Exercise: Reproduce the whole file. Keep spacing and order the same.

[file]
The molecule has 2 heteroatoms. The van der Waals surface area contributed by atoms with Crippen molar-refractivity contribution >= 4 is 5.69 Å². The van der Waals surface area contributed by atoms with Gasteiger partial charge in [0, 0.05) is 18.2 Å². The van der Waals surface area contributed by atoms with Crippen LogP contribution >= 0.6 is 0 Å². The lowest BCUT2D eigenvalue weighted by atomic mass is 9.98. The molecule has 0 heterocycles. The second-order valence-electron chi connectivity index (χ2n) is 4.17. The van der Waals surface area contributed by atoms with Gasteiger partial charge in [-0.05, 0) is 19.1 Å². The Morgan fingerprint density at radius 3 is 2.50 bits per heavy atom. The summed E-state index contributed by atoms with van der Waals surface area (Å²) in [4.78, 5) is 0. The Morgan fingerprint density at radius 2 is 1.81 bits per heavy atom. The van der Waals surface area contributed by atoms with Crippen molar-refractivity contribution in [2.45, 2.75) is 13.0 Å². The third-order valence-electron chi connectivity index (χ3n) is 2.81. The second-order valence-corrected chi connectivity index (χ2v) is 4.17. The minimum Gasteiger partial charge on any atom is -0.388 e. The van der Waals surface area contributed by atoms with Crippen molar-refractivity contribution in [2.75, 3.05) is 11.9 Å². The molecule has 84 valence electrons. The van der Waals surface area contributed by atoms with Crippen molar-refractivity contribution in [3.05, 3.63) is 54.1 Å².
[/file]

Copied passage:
The molecule has 2 heteroatoms. The van der Waals surface area contributed by atoms with Crippen molar-refractivity contribution >= 4 is 5.69 Å². The van der Waals surface area contributed by atoms with Gasteiger partial charge in [0, 0.05) is 18.2 Å². The van der Waals surface area contributed by atoms with Crippen LogP contribution >= 0.6 is 0 Å². The lowest BCUT2D eigenvalue weighted by atomic mass is 9.98. The molecule has 0 heterocycles. The second-order valence-electron chi connectivity index (χ2n) is 4.17. The van der Waals surface area contributed by atoms with Gasteiger partial charge in [-0.05, 0) is 19.1 Å². The Morgan fingerprint density at radius 3 is 2.50 bits per heavy atom. The summed E-state index contributed by atoms with van der Waals surface area (Å²) in [4.78, 5) is 0. The Morgan fingerprint density at radius 2 is 1.81 bits per heavy atom. The van der Waals surface area contributed by atoms with Crippen molar-refractivity contribution in [2.45, 2.75) is 13.0 Å². The third-order valence-electron chi connectivity index (χ3n) is 2.81. The second-order valence-corrected chi connectivity index (χ2v) is 4.17. The minimum Gasteiger partial charge on any atom is -0.388 e. The van der Waals surface area contributed by atoms with Crippen molar-refractivity contribution in [2.75, 3.05) is 11.9 Å². The molecule has 84 valence electrons. The van der Waals surface area contributed by atoms with Crippen molar-refractivity contribution in [3.05, 3.63) is 54.1 Å².